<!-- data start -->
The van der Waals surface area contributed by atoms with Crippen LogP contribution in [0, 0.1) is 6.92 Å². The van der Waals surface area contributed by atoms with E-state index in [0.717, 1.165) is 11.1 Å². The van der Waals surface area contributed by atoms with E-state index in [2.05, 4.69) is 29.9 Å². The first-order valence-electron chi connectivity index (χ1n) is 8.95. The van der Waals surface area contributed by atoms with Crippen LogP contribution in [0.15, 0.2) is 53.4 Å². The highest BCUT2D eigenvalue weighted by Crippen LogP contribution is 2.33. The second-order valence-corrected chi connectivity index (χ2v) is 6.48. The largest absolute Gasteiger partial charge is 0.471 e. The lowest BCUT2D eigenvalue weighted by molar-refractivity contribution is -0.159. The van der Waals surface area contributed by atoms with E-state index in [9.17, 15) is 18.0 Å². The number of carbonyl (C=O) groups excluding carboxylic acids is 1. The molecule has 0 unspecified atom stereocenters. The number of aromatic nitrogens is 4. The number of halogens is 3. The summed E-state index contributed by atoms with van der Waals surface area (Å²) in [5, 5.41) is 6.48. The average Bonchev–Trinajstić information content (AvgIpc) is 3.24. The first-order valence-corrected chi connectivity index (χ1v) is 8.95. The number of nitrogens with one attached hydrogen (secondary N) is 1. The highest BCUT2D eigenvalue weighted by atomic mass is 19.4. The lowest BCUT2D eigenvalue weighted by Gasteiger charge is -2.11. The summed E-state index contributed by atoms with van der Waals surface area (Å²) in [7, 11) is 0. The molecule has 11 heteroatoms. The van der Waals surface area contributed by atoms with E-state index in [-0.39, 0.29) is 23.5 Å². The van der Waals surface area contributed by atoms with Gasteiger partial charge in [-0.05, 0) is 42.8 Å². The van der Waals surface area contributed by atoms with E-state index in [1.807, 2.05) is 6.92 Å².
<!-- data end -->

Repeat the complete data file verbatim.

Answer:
The van der Waals surface area contributed by atoms with Crippen LogP contribution in [0, 0.1) is 6.92 Å². The van der Waals surface area contributed by atoms with E-state index in [0.717, 1.165) is 11.1 Å². The van der Waals surface area contributed by atoms with E-state index in [2.05, 4.69) is 29.9 Å². The first-order valence-electron chi connectivity index (χ1n) is 8.95. The van der Waals surface area contributed by atoms with Crippen LogP contribution in [0.15, 0.2) is 53.4 Å². The highest BCUT2D eigenvalue weighted by Crippen LogP contribution is 2.33. The second-order valence-corrected chi connectivity index (χ2v) is 6.48. The largest absolute Gasteiger partial charge is 0.471 e. The lowest BCUT2D eigenvalue weighted by molar-refractivity contribution is -0.159. The van der Waals surface area contributed by atoms with E-state index in [9.17, 15) is 18.0 Å². The number of carbonyl (C=O) groups excluding carboxylic acids is 1. The molecule has 0 unspecified atom stereocenters. The number of aromatic nitrogens is 4. The number of halogens is 3. The summed E-state index contributed by atoms with van der Waals surface area (Å²) in [5, 5.41) is 6.48. The average Bonchev–Trinajstić information content (AvgIpc) is 3.24. The first-order valence-corrected chi connectivity index (χ1v) is 8.95. The number of nitrogens with one attached hydrogen (secondary N) is 1. The highest BCUT2D eigenvalue weighted by atomic mass is 19.4. The lowest BCUT2D eigenvalue weighted by Gasteiger charge is -2.11. The summed E-state index contributed by atoms with van der Waals surface area (Å²) in [7, 11) is 0. The molecule has 11 heteroatoms. The van der Waals surface area contributed by atoms with E-state index in [-0.39, 0.29) is 23.5 Å². The van der Waals surface area contributed by atoms with Gasteiger partial charge in [-0.05, 0) is 42.8 Å². The van der Waals surface area contributed by atoms with E-state index in [1.807, 2.05) is 6.92 Å².